Writers James Bobin and Nicholas Stoller can’t be blamed for the unfortunate timing of their follow-up to 2011’s The Muppets, though they might be cursing their luck. This sequel’s villains include a troop of comically-evil Russian soldiers who run a Siberian Gulag with iron discipline whilst retaining a love of the most fabulous musical theatre and, although recent events may have taken the gloss of this particular script choice, the duo can’t reasonably be held accountable in that regard. The overall lethargy upon which this globe-trotting holiday-cum-crime spree script creaks is more of a cause for complaint. When lacking any real inspiration, and in need of a quick sequel, just send your characters on holiday. Hey, it worked for Victor Meldrew, The Rugrats and the cast of Are You Being Served?
The Muppets, back together and no longer an anachronism in the digital age, are looking to capitalise on the success of their last movie. An execrably lazy, or profoundly clever piece of self-reflexivity depending on how kind your feeling, sees the gang literally begin the film by telling the audience that they need to get a another movie in the can, and fast, lest the rediscovered appreciation of the all-singing, all-dancing, all-felt troupe diminish.
And so The Muppets enlist the services of Dominic Badguy (Ricky Gervais), a showbiz agent who takes them on a world tour to promote their act, hone their routines and capitalise on their popularity. Dominic, it turns out, is in fact the world’s second-best thief (who would’ve guessed), who helps install Constantine, the world’s best thief and Kermit the Frog doppelganger, as head of the show as they romp across Europe pilfering from museums with an ultimate goal of half-inching the Crown Jewels from the Tower of London. Kermit, meanwhile, is mistaken for said criminal mastermind and packed off to Tina Fey’s prison camp to spend the remainder of his life, or the movie at least, serenading his fellow inmates with end-of-the-pier style revue.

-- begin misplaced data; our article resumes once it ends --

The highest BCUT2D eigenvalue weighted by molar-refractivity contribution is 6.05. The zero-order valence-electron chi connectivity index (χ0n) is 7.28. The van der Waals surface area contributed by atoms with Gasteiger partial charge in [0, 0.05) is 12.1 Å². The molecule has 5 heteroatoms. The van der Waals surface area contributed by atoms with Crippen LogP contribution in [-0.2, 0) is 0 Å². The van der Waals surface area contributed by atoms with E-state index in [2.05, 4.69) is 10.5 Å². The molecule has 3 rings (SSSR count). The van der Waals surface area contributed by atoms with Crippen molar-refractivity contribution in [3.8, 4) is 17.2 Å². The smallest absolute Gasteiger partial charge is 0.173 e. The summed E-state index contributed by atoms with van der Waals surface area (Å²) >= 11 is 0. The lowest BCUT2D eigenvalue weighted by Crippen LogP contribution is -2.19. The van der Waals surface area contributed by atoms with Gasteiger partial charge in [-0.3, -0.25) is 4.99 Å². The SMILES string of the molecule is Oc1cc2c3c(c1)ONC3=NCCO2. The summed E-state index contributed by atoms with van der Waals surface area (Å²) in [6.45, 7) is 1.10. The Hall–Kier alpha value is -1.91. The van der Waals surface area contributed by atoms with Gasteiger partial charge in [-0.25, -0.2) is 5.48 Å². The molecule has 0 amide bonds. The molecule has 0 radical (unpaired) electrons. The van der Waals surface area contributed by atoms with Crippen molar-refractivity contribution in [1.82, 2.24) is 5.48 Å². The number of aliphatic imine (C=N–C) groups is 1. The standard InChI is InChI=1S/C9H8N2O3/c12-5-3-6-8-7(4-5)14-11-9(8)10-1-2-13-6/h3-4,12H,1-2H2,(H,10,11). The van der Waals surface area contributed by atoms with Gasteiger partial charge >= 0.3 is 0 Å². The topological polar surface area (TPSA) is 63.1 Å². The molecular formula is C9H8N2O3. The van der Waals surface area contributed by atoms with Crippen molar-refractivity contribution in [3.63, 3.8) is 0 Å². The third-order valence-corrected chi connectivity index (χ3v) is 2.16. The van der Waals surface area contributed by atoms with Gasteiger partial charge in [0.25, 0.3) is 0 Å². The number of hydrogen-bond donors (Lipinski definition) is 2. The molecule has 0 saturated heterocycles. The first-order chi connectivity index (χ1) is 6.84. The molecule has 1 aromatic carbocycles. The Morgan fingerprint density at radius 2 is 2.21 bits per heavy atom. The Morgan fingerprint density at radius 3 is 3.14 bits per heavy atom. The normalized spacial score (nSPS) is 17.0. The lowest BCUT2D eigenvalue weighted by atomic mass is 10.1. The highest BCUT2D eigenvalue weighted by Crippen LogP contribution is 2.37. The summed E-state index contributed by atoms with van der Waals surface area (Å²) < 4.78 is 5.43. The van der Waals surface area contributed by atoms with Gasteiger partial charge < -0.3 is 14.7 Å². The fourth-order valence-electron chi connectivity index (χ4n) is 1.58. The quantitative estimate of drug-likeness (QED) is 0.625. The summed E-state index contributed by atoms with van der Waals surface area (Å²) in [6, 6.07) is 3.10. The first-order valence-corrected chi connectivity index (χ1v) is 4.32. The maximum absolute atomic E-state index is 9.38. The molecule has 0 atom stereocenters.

The set-up feels like an idle means to dump the Muppets into a succession of countries and wiggle a whole load of guest stars in front of your eyes whilst employing the bare minimum in terms of narrative. It’s very much a film in which we wander from one show to the next with some vague, insubstantial finale in sight. That it’s The Muppets taking you along for the ride and not some other, substandard rabble of noisy idiots just about preserves enough goodwill to see you through.
Gervais takes to his role as an evil, yet under appreciated genius like a cat to water; honking and jigging through his one musical number in a way which makes you seriously suspect his heart’s not in it. Ty Burrell’s obvious charm and likability can’t disguise the fact he’s been lumbered with a sub-Clouseau, French Interpol agent consisting of one joke repeated ad infinitum. Meanwhile Tina Fey’s prison guard harbours a deep and unrequited love for Kermit which is really never reciprocated by the audience. You feel for them in a way, very much playing second fiddle to the Muppets, given precious little to work with.
Strange too to hear Bret McKenzie’s usually faultless mix of good natured surrealist humour and charm fall somewhat flat. A telltale sign of a good great musical is the impossibly catchy earworm that bores its way into your psyche to keep you humming and your friends exasperated. I can’t recall a single line.
And yet with the evergreen support of the frog, the pig and the blue thing, it never sinks without trace. It’s eminently watchable and altogether quite amusing in short bursts. How much of that is down to your own willingness to see so many telly favourites succeed is difficult to say.
Crime, Adventure, Comedy
28th March 2014 (UK)
Kermit, Miss Piggy, Ricky Gervais,Ty Burell, Tina Fey, Walter